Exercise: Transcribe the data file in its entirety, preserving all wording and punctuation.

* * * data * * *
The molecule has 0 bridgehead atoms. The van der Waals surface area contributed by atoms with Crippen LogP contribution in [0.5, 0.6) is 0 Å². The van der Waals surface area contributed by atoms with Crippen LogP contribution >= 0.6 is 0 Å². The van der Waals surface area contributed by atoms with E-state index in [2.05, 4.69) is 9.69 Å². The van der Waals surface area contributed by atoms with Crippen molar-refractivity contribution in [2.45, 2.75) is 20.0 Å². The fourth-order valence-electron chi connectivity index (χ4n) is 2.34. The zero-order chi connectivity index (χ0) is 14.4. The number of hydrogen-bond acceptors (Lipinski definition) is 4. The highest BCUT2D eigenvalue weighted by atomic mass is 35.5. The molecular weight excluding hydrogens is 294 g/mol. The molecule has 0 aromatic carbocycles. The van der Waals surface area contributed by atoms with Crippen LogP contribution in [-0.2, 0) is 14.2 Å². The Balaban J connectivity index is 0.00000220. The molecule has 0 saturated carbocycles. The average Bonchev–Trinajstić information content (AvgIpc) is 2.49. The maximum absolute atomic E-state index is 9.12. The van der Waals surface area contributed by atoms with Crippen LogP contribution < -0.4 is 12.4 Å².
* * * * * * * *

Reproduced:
The molecule has 0 bridgehead atoms. The van der Waals surface area contributed by atoms with Crippen LogP contribution in [0.5, 0.6) is 0 Å². The van der Waals surface area contributed by atoms with Crippen LogP contribution >= 0.6 is 0 Å². The van der Waals surface area contributed by atoms with E-state index in [2.05, 4.69) is 9.69 Å². The van der Waals surface area contributed by atoms with Crippen molar-refractivity contribution in [2.45, 2.75) is 20.0 Å². The fourth-order valence-electron chi connectivity index (χ4n) is 2.34. The zero-order chi connectivity index (χ0) is 14.4. The number of hydrogen-bond acceptors (Lipinski definition) is 4. The highest BCUT2D eigenvalue weighted by atomic mass is 35.5. The molecular weight excluding hydrogens is 294 g/mol. The molecule has 0 aromatic carbocycles. The van der Waals surface area contributed by atoms with Crippen LogP contribution in [-0.2, 0) is 14.2 Å². The Balaban J connectivity index is 0.00000220. The molecule has 0 saturated carbocycles. The average Bonchev–Trinajstić information content (AvgIpc) is 2.49. The maximum absolute atomic E-state index is 9.12. The van der Waals surface area contributed by atoms with Crippen LogP contribution < -0.4 is 12.4 Å².